On the Importance of Following March 03 2013, 4 Comments

 "Every hour spent on the Caine was a great hour in all our lives-if you don't think so now you will later on, more and more."

-Herman Wouk, The Caine Mutiny


On New Years Eve when my wife asked me what I resolved to do in 2013, I could only reply with a shrug of my shoulders and silence.  You see, any statement made to my wife would be remembered.  She is that uncommon person who actually keeps her resolutions, working at them doggedly until she succeeds at them--all of them.  So, when she asked me, I knew I would be held accountable.  She would remind me later, if only in a joke, how quickly I had forgotten my resolution. 

So the New Year came and went and I hadn't resolved to do a damn thing.  Sure, I want to lose weight, work on my fitness level, strive to be a better Captain, but I do that constantly (not always successfully).   I thought about leadership and my constant struggle with it.  When you become an officer in the fire service, you are constantly judged, but if you care about the job, there is no harsher critic than yourself.  Without fail, I spend most of my first day off analyzing the previous shift and questioning where and how I could have done better. 

Leadership is key.  There have been volumes written on the subject.  There are thousands of inspiring quotes and there are hundreds of pages in the fire journals written by men that are masters of their craft and there are examples everywhere of heroes who have led men under the most trying circumstances.

I thought about this on my drive to work throughout January and into February (still no resolution).  'Maybe I'll truly focus on my leadership skills.'  I thought about this as I listened to The Caine Mutiny, an audio book Christmas gift from my family.  The book is gripping and powerful.  It is no wonder that it is considered one of the best novels of the twentieth century.  The Caine Mutiny is the story of four Captains of the USS Caine as they steam through WWII sweeping for mines and protecting larger, more important and newer ships in the fleet. 

To be certain, as the title suggests, there is a mutiny.  But by the end of the book it seemed to me that this was not simply a book on leadership styles—it’s key qualities and it’s shortcomings, it was a book about following.  It was a book about lack of faith and lack of discipline.

The book and some uninspiring events and fires in the recent months have led me to think about this idea—the discipline to follow, that most unglamorous trait that seems to be endangered and near extinction in our society.   The discipline to follow even when you don’t agree is dying and nearly dead.  In the past we could subvert our disagreements because we believed in the greater good and we believed in the machine that kept us safe and prospering.  This discipline is what wins wars and builds businesses and empires.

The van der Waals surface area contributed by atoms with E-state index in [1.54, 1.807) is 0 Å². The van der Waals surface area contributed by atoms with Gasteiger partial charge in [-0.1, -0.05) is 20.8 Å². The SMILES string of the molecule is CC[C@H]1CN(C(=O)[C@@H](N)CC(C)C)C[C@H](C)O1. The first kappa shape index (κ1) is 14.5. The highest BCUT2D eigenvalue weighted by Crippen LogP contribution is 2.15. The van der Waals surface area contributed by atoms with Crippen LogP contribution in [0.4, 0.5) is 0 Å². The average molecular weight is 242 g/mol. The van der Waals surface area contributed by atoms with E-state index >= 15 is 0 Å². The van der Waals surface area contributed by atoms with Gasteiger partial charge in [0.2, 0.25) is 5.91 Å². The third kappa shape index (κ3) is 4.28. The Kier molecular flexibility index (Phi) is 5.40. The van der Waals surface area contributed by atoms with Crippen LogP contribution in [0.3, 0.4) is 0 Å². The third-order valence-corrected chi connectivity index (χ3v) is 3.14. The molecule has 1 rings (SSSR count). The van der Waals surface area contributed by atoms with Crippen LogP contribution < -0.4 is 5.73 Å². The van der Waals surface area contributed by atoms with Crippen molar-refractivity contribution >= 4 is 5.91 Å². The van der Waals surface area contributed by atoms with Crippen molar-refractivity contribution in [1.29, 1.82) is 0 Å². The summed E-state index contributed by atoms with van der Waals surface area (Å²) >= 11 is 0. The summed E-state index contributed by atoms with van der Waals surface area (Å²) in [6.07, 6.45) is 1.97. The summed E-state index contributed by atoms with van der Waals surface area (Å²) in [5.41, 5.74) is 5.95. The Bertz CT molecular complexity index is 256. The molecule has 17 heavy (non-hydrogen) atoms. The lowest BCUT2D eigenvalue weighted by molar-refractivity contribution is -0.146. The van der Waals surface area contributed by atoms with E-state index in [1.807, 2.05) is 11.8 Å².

Firemen are filled with ideas, better ways of doing a job, and we are fantastic critics with the hindsight of prophets and the logic and common sense of arm chair quarterbacks. 

I am no less guilty.

I have muttered curses and gone on tirades that are worse than the ones I have witnessed by my peers.  I have thought, ‘we should’ve done it this way,’ or, ‘this would have made more sense,' but at the end of the day I am not in the Chief’s position.  I do not have the view from the  mountain top and I am not aware of all the things that led to the decision they made at any particular moment.

Therefore, the best I can do in moments like these, is simply, shut-up.  Close my mouth and do my job.  Trust that even if the mechanics of the thing, and even if the outcome are not as I would have done it, that our bosses are working with the same goal that I am.  And that is, to help as many as possible and to bring home safely those for whom I’m responsible.


So, going into March, a whole three months late on my resolution, I resolve to have more faith in those that are charged with my care.  Even if I believe they are misguided.  Even if they are unmotivated and they display all the traits of Captain Queeg.  I resolve to do that most difficult of things:  I will have faith that even if they may not be the ‘right man for the job,’  they are in that position now and at the root of it all we both share the same goal.  And that is to keep each other safe and to bring a successful conclusion to each and every tour.